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founder effect




An important cause of genetic drift in addition to natural selection and random drift. The founder effect is the difference between the gene pool of a population as a whole and that of a newly isolated population of the same species. The founder effect occurs when populations are started from a small number of pioneer individuals of one original population. Because of small sample size, the new population could have a much different genetic ratio than the original population. An example of the founder effect would be when a plant population results from a single seed.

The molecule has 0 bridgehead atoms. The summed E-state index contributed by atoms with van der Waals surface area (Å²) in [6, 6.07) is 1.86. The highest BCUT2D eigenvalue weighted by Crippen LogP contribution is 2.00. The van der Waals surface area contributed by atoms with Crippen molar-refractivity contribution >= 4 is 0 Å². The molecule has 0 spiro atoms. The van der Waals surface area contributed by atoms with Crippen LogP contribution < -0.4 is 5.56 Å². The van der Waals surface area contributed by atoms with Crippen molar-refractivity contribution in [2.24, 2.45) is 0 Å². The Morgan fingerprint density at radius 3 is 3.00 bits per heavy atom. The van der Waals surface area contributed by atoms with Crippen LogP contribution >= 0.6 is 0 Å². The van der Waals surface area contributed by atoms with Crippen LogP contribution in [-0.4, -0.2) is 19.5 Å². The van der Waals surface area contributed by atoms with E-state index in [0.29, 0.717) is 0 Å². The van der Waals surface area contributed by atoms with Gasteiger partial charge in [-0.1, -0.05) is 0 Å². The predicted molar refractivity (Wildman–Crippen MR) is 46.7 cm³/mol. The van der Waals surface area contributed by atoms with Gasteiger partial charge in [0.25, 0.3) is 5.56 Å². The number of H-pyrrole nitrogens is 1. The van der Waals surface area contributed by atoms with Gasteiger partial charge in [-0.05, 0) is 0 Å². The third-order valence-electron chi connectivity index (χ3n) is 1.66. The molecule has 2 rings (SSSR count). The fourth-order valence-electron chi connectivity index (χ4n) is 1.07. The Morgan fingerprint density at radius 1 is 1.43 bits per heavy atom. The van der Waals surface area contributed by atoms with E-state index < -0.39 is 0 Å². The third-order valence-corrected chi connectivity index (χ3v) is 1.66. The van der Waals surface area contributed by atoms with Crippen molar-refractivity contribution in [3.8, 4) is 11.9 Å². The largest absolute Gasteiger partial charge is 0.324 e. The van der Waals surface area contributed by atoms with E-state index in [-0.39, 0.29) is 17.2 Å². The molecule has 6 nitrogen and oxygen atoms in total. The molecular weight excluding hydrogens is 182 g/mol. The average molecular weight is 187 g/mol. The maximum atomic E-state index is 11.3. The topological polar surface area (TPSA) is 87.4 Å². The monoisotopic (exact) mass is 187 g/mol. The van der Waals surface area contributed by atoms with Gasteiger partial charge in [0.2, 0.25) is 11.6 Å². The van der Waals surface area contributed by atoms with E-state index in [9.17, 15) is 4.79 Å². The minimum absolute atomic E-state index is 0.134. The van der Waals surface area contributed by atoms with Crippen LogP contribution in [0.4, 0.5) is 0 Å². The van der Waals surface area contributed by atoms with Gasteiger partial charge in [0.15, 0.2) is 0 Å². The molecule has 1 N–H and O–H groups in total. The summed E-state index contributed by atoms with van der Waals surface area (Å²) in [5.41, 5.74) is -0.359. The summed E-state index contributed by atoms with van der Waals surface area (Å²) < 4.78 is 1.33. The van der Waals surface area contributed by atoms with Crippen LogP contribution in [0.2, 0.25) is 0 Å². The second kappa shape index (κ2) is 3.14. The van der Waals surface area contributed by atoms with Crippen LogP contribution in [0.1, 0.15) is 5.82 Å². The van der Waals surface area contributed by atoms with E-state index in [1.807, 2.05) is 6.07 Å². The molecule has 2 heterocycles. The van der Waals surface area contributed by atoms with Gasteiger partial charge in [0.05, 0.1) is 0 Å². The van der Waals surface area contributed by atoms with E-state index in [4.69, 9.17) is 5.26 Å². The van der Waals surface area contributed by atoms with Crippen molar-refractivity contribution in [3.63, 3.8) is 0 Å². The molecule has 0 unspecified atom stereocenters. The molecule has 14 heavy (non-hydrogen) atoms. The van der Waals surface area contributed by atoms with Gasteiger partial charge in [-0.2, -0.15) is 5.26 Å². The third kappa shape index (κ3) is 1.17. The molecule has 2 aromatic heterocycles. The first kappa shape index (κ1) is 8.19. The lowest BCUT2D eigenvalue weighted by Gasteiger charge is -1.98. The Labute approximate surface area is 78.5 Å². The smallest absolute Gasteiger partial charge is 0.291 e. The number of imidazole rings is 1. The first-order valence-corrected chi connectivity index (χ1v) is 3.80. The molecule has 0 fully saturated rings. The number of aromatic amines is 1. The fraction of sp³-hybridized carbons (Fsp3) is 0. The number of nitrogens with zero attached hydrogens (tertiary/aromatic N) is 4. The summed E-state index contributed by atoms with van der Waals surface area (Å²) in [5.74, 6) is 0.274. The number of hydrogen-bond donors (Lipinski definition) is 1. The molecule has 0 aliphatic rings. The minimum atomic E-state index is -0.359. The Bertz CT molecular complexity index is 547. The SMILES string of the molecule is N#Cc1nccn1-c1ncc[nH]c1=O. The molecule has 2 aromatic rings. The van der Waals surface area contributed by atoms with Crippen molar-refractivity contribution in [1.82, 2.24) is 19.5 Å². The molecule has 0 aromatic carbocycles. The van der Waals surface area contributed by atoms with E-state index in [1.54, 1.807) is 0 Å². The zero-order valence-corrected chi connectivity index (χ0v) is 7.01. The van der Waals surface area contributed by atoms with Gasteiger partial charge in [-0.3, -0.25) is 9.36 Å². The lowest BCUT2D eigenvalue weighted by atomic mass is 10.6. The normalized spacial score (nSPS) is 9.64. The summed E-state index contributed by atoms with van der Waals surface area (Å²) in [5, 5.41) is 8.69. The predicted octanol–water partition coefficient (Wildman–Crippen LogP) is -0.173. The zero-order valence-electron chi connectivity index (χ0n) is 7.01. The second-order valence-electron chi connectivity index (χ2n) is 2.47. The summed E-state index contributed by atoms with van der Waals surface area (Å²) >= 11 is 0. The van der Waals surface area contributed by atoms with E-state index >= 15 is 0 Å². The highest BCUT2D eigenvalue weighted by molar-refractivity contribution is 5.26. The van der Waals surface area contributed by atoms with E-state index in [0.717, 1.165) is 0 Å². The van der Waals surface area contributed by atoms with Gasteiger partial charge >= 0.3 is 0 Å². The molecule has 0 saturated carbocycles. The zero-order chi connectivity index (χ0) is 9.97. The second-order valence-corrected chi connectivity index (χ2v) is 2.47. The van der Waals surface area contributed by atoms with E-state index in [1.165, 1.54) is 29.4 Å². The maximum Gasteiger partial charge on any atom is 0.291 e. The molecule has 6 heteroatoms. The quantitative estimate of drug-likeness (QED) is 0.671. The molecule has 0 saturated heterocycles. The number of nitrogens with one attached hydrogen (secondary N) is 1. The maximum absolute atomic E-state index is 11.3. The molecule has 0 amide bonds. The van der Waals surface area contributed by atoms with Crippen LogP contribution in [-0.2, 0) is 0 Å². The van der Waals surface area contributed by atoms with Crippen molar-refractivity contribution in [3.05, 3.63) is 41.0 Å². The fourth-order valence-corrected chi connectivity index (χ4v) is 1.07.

Related entry

   • evolution


Related categories

   • ORIGIN AND EVOLUTION OF LIFE
   • GENETICS AND HEREDITY

Source: National Center for Biotechnology Information